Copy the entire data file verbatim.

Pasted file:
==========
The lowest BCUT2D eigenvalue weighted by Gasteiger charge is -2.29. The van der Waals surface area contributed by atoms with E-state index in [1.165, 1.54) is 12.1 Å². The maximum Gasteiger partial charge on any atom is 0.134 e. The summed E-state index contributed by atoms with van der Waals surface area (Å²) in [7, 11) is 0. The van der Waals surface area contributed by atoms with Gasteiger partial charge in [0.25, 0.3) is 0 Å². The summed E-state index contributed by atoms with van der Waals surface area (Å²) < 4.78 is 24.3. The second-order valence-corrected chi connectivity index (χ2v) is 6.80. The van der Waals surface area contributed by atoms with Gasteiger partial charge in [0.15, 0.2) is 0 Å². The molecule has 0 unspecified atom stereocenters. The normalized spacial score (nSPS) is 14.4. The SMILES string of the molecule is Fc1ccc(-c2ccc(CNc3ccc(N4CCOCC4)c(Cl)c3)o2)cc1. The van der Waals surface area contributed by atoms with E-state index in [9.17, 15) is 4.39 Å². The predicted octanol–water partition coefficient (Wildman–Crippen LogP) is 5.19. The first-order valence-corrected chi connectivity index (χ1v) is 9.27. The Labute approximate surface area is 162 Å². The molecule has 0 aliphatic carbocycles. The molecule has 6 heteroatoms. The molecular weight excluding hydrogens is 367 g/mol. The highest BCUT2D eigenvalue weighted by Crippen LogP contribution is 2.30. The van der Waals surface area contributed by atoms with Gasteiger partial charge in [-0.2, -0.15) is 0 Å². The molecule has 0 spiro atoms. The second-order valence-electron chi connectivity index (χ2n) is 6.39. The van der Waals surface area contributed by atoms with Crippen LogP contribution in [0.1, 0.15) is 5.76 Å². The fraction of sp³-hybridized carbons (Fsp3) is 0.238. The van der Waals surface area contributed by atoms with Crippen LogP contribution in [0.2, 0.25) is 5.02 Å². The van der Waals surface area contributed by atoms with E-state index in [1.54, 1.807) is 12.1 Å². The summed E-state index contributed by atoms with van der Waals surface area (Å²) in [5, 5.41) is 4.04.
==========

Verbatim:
The lowest BCUT2D eigenvalue weighted by Gasteiger charge is -2.29. The van der Waals surface area contributed by atoms with E-state index in [1.165, 1.54) is 12.1 Å². The maximum Gasteiger partial charge on any atom is 0.134 e. The summed E-state index contributed by atoms with van der Waals surface area (Å²) in [7, 11) is 0. The van der Waals surface area contributed by atoms with Gasteiger partial charge in [0.25, 0.3) is 0 Å². The summed E-state index contributed by atoms with van der Waals surface area (Å²) < 4.78 is 24.3. The second-order valence-corrected chi connectivity index (χ2v) is 6.80. The van der Waals surface area contributed by atoms with Gasteiger partial charge in [0.15, 0.2) is 0 Å². The molecule has 0 unspecified atom stereocenters. The normalized spacial score (nSPS) is 14.4. The SMILES string of the molecule is Fc1ccc(-c2ccc(CNc3ccc(N4CCOCC4)c(Cl)c3)o2)cc1. The van der Waals surface area contributed by atoms with E-state index in [9.17, 15) is 4.39 Å². The predicted octanol–water partition coefficient (Wildman–Crippen LogP) is 5.19. The first-order valence-corrected chi connectivity index (χ1v) is 9.27. The Labute approximate surface area is 162 Å². The molecule has 0 aliphatic carbocycles. The molecule has 6 heteroatoms. The molecular weight excluding hydrogens is 367 g/mol. The highest BCUT2D eigenvalue weighted by Crippen LogP contribution is 2.30. The van der Waals surface area contributed by atoms with Gasteiger partial charge in [-0.2, -0.15) is 0 Å². The molecule has 0 spiro atoms. The second-order valence-electron chi connectivity index (χ2n) is 6.39. The van der Waals surface area contributed by atoms with Crippen LogP contribution in [0.1, 0.15) is 5.76 Å². The fraction of sp³-hybridized carbons (Fsp3) is 0.238. The van der Waals surface area contributed by atoms with Crippen LogP contribution in [0.2, 0.25) is 5.02 Å². The van der Waals surface area contributed by atoms with E-state index in [1.54, 1.807) is 12.1 Å². The summed E-state index contributed by atoms with van der Waals surface area (Å²) in [5, 5.41) is 4.04.